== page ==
Troy Brauntuch Exhibits Work in Solo Show at Petzel Gallery
Thu. November 17, 2016
In the introduction to a release from Petzel Gallery, Brauntuch's exhibition was described:
"An enormous painting of a nude welcomes the viewer: her arms are outstretched, her hands cropped, her torso slightly abstracted, her head tilts backward to the left into the dark blue background. Supposedly, she represents eternal beauty and perfection; however, the work is derived from a Heinrich Hoffmann photograph—a German propaganda image of a marble sculpture from the 1930s. A second picture in this gallery space closes in on an artist standing high atop a ladder, chiseling the head of a giant sculpture. Josef Thorak, Hitler’s most admired sculptor has been a source for various works by Brauntuch, who appropriated images of disinformation back in the 1970s when he was a member of the Pictures Generation, and sets the stage for this, Brauntuch’s sixth solo exhibition at Petzel."
GAPP brings Gfeller + Hellsgârd to UT Austin for Fall 2016 Artist Residency
Thu. November 10, 2016
by Christopher Callison
Last month, the Guest Artist in Print Program (GAPP) invited Berlin-based artist duo Christian Gfeller and Anna Hellsgârd to The University of Texas at Austin for an artist residency. Over the course of ten days, the artists collaborated on the creation of a large-scale silk screen print project titled, Die Wand/Die Mauer.
The Guest Artist in Print Program (GAPP) is the visiting artist program of the Print Area within the Department of Art and Art History at UT Austin. GAPP seeks to expose the university community to a combination of emerging and established artists immersed in an expanded print practice.
This year, GAPP brought Gfeller and Hellsgârd, who started working together twenty-one years ago producing zines and artist books. They’ve been commissioned work for familiar brands like Converse, Sony and Vice. “We like to challenge ourselves workwise,” states Gfeller. “Pushing the boundaries keeps the work interesting, exciting. Research, experiment, risk taking; this is what being an artist is about.”
The duo’s work has grown to encompass large unique formats like wood, panels and canvas and they aren’t afraid to let the influence of “accidents” disrupt their process. “Accidents (smearing, offprints, misprints...) of the screen-printing process are one of the pivotal components of our work,” states Gfeller. “Functioning like this makes it harder to fit the art market expectations, but our freedom is more important than our comfort.”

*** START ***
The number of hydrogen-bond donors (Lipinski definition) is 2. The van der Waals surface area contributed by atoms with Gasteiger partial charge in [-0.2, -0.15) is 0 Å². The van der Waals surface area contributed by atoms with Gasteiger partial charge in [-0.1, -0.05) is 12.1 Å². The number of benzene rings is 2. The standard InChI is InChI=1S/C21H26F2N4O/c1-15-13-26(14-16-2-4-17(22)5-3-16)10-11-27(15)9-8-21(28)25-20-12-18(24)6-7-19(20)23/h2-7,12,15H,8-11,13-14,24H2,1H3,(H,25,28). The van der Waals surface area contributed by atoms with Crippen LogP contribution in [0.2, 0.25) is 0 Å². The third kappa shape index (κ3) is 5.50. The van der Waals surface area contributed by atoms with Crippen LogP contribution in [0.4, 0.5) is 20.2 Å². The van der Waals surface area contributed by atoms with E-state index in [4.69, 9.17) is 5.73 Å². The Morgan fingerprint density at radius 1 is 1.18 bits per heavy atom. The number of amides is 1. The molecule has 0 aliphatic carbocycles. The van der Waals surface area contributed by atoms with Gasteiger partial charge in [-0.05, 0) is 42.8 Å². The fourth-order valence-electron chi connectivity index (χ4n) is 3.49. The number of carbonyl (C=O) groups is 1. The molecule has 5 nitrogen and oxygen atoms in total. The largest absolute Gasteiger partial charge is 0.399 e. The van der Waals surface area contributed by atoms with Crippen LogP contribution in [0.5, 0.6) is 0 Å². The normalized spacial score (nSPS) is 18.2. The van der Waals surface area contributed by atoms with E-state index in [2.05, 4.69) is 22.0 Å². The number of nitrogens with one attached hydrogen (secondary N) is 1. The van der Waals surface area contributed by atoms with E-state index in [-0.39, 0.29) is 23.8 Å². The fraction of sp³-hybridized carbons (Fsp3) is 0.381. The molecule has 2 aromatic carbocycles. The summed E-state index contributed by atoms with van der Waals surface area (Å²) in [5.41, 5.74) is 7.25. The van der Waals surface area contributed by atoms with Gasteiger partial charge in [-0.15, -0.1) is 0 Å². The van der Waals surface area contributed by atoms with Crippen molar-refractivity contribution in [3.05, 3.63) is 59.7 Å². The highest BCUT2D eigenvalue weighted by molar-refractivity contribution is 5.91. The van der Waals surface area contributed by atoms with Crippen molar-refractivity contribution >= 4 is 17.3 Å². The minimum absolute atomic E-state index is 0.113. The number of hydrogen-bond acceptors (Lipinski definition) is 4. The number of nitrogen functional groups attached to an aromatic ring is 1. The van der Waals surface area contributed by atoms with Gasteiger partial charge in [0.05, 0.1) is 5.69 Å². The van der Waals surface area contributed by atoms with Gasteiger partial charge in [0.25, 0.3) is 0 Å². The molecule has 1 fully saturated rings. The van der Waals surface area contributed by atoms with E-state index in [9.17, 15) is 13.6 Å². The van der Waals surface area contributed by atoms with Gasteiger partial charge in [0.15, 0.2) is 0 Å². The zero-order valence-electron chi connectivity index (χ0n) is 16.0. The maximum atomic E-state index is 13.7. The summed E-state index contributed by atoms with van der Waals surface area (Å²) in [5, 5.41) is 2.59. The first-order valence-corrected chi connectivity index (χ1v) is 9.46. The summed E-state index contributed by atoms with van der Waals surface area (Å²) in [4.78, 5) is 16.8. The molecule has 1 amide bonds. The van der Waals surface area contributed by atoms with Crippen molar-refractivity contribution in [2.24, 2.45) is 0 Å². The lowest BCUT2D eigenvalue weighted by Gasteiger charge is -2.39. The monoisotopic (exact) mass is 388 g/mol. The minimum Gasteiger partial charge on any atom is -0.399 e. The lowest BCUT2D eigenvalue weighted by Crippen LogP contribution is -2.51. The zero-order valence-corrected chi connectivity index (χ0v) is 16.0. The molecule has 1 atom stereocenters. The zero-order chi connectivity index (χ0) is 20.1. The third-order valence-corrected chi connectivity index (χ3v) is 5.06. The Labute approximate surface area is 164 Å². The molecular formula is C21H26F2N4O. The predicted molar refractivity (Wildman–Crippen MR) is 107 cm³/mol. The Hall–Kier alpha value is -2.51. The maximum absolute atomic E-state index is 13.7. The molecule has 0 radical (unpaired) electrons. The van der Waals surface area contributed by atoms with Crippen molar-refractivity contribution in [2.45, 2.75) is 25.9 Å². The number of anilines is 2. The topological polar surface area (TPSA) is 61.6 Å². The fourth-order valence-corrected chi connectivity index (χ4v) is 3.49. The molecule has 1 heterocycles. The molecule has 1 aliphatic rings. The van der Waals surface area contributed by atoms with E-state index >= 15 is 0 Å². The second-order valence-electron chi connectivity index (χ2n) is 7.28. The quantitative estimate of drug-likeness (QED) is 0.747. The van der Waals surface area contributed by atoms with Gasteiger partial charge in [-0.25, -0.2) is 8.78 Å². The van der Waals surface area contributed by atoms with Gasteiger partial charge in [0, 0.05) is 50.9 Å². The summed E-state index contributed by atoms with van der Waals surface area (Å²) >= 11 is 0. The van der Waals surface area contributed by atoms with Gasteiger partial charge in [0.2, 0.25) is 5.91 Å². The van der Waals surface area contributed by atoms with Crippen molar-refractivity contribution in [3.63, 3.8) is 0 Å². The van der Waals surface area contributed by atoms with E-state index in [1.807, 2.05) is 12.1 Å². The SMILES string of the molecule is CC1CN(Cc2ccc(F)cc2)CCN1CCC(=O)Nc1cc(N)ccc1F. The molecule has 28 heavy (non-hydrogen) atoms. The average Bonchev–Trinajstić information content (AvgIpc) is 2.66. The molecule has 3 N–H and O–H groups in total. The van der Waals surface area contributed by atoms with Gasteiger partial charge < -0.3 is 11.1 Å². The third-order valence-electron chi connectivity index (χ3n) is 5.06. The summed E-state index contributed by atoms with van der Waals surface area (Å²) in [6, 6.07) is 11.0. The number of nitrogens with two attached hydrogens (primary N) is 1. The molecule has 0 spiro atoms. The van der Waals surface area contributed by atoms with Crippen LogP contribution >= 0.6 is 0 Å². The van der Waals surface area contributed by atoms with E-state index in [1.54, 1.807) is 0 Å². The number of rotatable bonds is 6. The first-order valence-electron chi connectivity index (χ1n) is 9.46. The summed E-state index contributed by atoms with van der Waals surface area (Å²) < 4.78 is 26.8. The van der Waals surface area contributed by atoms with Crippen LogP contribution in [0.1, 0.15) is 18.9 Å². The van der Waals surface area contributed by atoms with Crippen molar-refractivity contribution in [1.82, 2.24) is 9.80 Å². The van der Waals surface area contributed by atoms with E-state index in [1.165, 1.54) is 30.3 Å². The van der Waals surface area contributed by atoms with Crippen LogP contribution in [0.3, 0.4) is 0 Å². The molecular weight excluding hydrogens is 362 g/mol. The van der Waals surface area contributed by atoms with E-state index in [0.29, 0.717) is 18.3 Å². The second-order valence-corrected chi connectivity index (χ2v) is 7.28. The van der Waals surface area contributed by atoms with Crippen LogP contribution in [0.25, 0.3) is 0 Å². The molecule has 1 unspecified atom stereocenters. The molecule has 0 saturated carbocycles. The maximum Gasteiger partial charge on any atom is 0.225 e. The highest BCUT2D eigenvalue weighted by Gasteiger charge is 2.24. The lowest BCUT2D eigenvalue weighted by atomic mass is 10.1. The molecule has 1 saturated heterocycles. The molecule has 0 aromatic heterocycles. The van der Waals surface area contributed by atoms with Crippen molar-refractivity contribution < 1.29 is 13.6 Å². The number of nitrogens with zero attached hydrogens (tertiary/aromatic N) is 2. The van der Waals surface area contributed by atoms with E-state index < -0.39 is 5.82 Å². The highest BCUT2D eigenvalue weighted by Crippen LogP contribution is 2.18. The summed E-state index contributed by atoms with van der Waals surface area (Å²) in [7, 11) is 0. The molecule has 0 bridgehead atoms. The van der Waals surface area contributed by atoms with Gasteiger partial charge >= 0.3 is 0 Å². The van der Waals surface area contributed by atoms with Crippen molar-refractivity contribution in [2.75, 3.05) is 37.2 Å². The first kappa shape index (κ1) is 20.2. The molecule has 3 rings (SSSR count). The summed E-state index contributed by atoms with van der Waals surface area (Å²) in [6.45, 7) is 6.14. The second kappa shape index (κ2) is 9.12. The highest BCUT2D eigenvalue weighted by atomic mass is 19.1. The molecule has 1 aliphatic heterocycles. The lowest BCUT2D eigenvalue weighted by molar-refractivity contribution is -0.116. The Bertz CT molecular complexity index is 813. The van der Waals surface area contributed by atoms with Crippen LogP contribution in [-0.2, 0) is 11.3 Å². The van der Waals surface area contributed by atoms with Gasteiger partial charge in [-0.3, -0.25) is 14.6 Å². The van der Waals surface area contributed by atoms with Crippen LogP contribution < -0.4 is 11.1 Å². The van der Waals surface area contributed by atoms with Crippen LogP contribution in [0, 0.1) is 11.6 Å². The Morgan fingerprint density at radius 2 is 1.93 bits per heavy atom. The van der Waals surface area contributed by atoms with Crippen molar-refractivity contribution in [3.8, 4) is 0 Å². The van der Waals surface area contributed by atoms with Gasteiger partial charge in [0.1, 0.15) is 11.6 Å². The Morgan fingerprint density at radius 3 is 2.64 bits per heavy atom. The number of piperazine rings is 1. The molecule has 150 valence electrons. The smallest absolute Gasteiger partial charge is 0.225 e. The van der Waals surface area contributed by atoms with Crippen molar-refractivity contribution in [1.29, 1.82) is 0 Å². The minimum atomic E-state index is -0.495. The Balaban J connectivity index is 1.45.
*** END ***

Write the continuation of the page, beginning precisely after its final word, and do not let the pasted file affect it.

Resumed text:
Aaron Yuhas, a freshman art student at UT, assisted the Berlin duo during their residency. “[Gfeller and Hellsgârd] would say, ‘we are not chasing perfection’ and it was a profound statement,” Yuhas reflects. Screen printing usually requires perfection to create a crisp product, however Yuhas learned that Gfeller and Hellsgârd preferred to use the medium in an unconventional, abstract way. When asked why they didn’t paint free hand, Yuhas states, “they were adamant that you don’t get the same imperfections that you can with screen printing.”
Gfeller and Hellsgârd spend the majority of their time in their own print shop called Re:Surgo in Berlin. The project took its name from two German words for “wall,” one implying a structure built for separating an area and another for a permanent division in a building.
“Re:Surgo! stands for the idea of reinventing yourself,” states Gfeller. This notion is reflected in their open acceptance of “accidents” in their work and how, as artists, they have adopted an iterative, adaptive practice. Even though they are consistently working, they spoke about how they do still try and get out to meet friends and artists in the huge Berlin art scene and enjoy their individual hobbies of horse riding (Anna) and collecting vinyl (Christian).
After Gfeller and Hellsgrâd exhibited Die Wand/Die Mauer, the piece was deconstructed into smaller units and handed out to various students, alumni and visitors, much like the Berlin Wall itself upon its deconstruction in 1989. They are now working on documentation of the project, including collection of images of the smaller units with their new owners.